The very idea of a waking nightmare sounds like a nightmare, doesn’t it? Being awake, yet experiencing something that should only be experienced in your deepest slumber? Something that belongs only in the nightmare realm?
Yet, for Dr. Leena Rai, a staff paleontologist at New York City’s Natural History Museum, waking nightmares are real. So real, in fact, that she hardly knows when real life ends and her nightmares begin. You see, Leena is caught in a liminal state (which also happens to be the title of my story, but I digress).
What is a liminal state or space? According to psychologytoday.com, liminal comes from the Latin word, limens, meaning ‘Threshold.’ To further extrapolate, courtesy of the author, Richard Rohr: it is “where we are betwixt and between the familiar and the completely unknown.” In other words, it is a place of transition.
I took the basic concept of a liminal space and expanded it to include the world just beyond ours, where one goes when one falls asleep. Specifically, where you go when nightmares take hold, gripping you so completely you believe, unequivocally, that it is actually happening.
Except in Leena’s case, it is actually happening.
Welcome to a liminal state.
For Leena, things get a tad out of hand. At first the nightmares are disturbing. Then things start to get really strange. She finds herself being pulled into this liminal state at different times of the day and night, with no control over when and where it happens.
Okay, so that’s just a story. But what about the real world? Do people experience anything like what Leena does? Well, maybe they don’t get sucked into a strange portal leading into a nightmare dimension as she does, but people–millions of people around the world–have reported waking nightmares. Or, as they’re more commonly referred to: sleep paralysis.
So, what exactly is sleep paralysis?
An article on psychologytoday.com, entitled “Sleep Paralysis: A glitch in the sleep-wake switch,” (09/20/14), describes it as follows: “You stumble into consciousness from a foggy dream, staring at the black of your eyelids–a sliver of light crawls through the legs of your lashes. Your eyes rattle with resistance as you strain to pry them open. You cannot move and your chest is sinking under a thick pressure. You sense a malevolent shadow moving in your periphery, watching, approaching. You try to scream but barely a whimper escapes.”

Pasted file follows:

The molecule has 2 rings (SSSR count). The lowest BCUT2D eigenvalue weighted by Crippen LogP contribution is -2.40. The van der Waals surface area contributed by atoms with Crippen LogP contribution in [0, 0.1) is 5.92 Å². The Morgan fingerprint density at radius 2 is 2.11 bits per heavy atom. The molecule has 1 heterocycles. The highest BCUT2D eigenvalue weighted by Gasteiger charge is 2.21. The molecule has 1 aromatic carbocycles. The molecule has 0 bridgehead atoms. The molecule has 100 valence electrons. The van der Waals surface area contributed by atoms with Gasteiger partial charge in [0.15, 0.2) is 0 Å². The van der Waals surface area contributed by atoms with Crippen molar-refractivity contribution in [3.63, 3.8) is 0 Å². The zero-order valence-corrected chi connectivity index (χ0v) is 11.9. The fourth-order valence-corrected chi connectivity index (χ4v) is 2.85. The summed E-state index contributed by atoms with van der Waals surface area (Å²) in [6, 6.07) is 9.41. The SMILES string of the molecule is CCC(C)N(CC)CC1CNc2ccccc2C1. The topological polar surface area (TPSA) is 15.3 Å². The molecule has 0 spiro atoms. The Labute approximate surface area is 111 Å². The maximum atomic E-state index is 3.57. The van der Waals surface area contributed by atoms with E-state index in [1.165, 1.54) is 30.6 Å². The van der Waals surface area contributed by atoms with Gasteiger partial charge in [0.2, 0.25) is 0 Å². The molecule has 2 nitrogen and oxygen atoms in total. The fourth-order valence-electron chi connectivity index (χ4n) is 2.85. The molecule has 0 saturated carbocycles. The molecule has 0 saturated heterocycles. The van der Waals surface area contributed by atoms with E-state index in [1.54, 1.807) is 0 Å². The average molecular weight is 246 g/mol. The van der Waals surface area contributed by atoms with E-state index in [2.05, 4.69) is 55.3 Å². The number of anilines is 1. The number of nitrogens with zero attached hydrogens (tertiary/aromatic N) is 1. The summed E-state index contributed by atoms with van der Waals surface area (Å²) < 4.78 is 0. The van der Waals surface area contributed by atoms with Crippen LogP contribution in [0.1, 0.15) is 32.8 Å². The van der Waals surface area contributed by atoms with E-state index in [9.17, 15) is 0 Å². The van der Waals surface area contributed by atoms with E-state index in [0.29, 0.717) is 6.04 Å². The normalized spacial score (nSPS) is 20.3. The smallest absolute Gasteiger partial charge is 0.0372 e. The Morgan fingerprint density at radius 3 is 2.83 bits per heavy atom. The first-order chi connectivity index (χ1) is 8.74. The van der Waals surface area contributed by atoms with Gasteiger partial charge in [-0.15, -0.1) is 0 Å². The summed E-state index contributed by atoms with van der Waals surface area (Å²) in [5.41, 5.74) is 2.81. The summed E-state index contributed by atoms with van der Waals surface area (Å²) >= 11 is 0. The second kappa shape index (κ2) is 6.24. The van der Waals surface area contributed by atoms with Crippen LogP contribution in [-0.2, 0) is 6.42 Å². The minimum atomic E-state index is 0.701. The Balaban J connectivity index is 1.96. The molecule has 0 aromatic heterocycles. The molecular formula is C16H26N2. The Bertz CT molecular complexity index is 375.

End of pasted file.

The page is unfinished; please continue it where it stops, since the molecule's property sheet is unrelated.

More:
Just reading this makes me feel claustrophobic. Mostly, because I’ve been there. I still break out in a cold sweat when I recall that terrifying feeling of being awake and yet knowing I was still trapped in a dream. I struggled to move but was paralyzed, and each time I thought I’d broken through the nightmare to wake up, I realized I was still trapped in that dreamlike state. I remember trying to scream for my husband to help me, but I couldn’t open my mouth. Couldn’t utter a sound.
Let me be clear when I say I never want to experience that again. Ever.
The same article clarifies this phenomenon as a state “where a person awakens from sleep to find they are unable to move or speak. It often occurs during transitions from REM sleep, a paradoxical sleep stage where vivid dreams are coupled with complete muscle paralysis, to inhibit the body from acting out dreams. During sleep paralysis, the mind awakens from REM sleep before the body paralysis has subsided. This creates a terrifying experience: awakening in the darkness, helpless and paralyzed, and you cannot scream or fully open your eyes.” (Sleep Paralysis: A glitch in the sleep-wake switch.)
Sounds like a barrel of laughs, right?
All kidding aside, waking nightmares, or sleep paralyses, are very real. And by real, I mean that people do experience them in that delicate state just before awakening fully. But awaken you do, and as unsettled as you may feel after having experienced something like that, you take comfort in the knowledge that it can’t haunt you in your waking life. That the dream world will remain just that – a dream world.
As for Dr. Leena Rai? Well, she doesn’t have that reassurance. In her world, her waking life and her waking nightmares are about to collide. And if she doesn’t find a way to conquer that liminal state, she risks being trapped in it with no way out.
Lorraine grew up globally, constantly having to adapt to different cultures. Writing was her escape from the reality of always being the new girl in school. These days she writes for the pure joy of creating new stories instead of escapism. Her short stories have been published in sci-fi, fantasy, horror, and mystery/crime anthologies, and usually feature an Indian protagonist.
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Featured image “Nightmares” (C) Jeremiah Morelli